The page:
Time-series data is information that is aggregated over a time period. For our households, it might be the number of dishes used per week or pounds of food consumed per day. In software, this can be things like the number of requests per minute or average latency per hour. The key to time-series data is that it’s aggregated inside the application before being sent through our window. This makes it ready to be shown in graphs so that we can see trends over time.
The cost of whitebox monitoring is that it must be built into the app as a first-class concept. I need the application itself to tell me what’s going on inside it. In a household, this would be equivalent to the family telling me what they ate that night or giving me a key to their house. This usually consists of a reporter component that blasts out the data to somewhere else. It also involves some sort of instrumentation that plugs into our workflow life cycle. Many frameworks give us extensions to plug in such instrumentation. Sometimes we have to do it ourselves via things like aspect-oriented programming.
However we report, here are some key traits. Most reporters, especially event-centric ones, should be asynchronous. This is because we don’t want the time it takes to report out the data to interfere with our responsiveness to customers. We should also ensure its failures are isolated. We don’t want a failed log event to stop up someone trying to make a payment!
Once we have a reporter, we need something to report to. Sometimes we report to multiple places. We should have a persistent store somewhere that we can send this data to. As a note, this place should exist outside our production system. It’d be quite a pain to troubleshoot when production is down if your monitoring goes down with it!
For the record, Scalyr offers both storage and reporters as part of its product. Other offerings may focus solely on one or the other. Spring Sleuth, for example, only handles reporting and instrumentation. It leaves where to put it up to you.
Now that we have the data stored, we likely want to see it and see it frequently. We have a few options for that.
The almighty dashboard is the most popular way for visualizing monitors. There’s nothing quite like the feeling of confidence a trending graph gives. Dashboards excel at giving you a pulse of the system at a glance. Healthy ones let you see patterns and detect abnormalities. They should be uncluttered, focusing only on a few things. The flip side to this is that they should easily let you drill down at runtime into more specific data. This will make it easier to diagnose problems quickly.
Search is the ultimate ability to answer questions you didn’t know you would need to ask in advance. Searchable storage works very well with event-centric monitoring. It gives you the full flexibility to ask very specific questions about your system. No amount of dashboards can always tell you all the information about a bug, but searching can.
Alerts are when the system tells you when something is going on, as opposed to the other way around. These are great for letting you relax, and not having to spend time every day looking through graphs or logs. They let the system do the hard work of detecting abnormalities. On the other hand, they can easily get out of hand. I have seen badly managed alerts that can ping you every five minutes for the next four hours while your system is down.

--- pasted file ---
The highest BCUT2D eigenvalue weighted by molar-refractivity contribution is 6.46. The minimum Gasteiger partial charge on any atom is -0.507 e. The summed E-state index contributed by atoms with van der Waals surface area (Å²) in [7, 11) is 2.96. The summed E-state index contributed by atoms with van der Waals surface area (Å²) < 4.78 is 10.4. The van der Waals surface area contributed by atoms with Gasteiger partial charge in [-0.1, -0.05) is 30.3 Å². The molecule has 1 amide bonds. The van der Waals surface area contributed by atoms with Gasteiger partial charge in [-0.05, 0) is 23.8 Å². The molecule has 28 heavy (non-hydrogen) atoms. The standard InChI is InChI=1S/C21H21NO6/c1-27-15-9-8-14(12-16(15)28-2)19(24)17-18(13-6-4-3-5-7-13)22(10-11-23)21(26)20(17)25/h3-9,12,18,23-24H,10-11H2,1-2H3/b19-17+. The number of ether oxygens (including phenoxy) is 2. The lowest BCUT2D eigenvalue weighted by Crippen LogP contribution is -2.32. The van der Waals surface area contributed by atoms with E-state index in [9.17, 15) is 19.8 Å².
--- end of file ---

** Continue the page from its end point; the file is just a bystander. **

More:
What to Monitor
Once we get whitebox monitoring up and running, we want to leverage it effectively. I’ll be using a couple of ideas from Google’s Site Reliability Engineering book to touch on this.
Service Level Indices
Service level indices are the baseline of what’s happening in your system today. They’re useful to get a pulse on how your system works. You may find some surprising results. What things you want to index are usually based on what service level objectives you have.
Service Level Objectives
This is one of the keys to all monitoring. Monitoring is by no means a purely technical endeavor. A team should have objectives on how to make its customers happy. If your system deals with payments it could be “we want payments 20% more likely to succeed without a snag.” In this case, let’s measure the rate of successful vs. failed payment transactions. Service level objectives are something for which you should intimately collaborate with all of your stakeholders. You all are responsible for these, and they’ll help guide what monitors you plug in.
In a household, there are many interesting things that happen inside. We have to explicitly create systems that let us measure those things, like swear jars. In the same way, software systems are full of valuable details that let us peer into what’s happening. Building whitebox monitoring into our app will let us turn these details into valuable insights. There are many tools, like Scalyr, that help us implement this quickly, leaving us time to figure out what service level objectives we want to measure.
This post was written by Mark Henke. Mark has spent over 10 years architecting systems that talk to other systems, doing DevOps before it was cool, and matching software to its business function. Every developer is a leader of something on their team, and he wants to help them see that.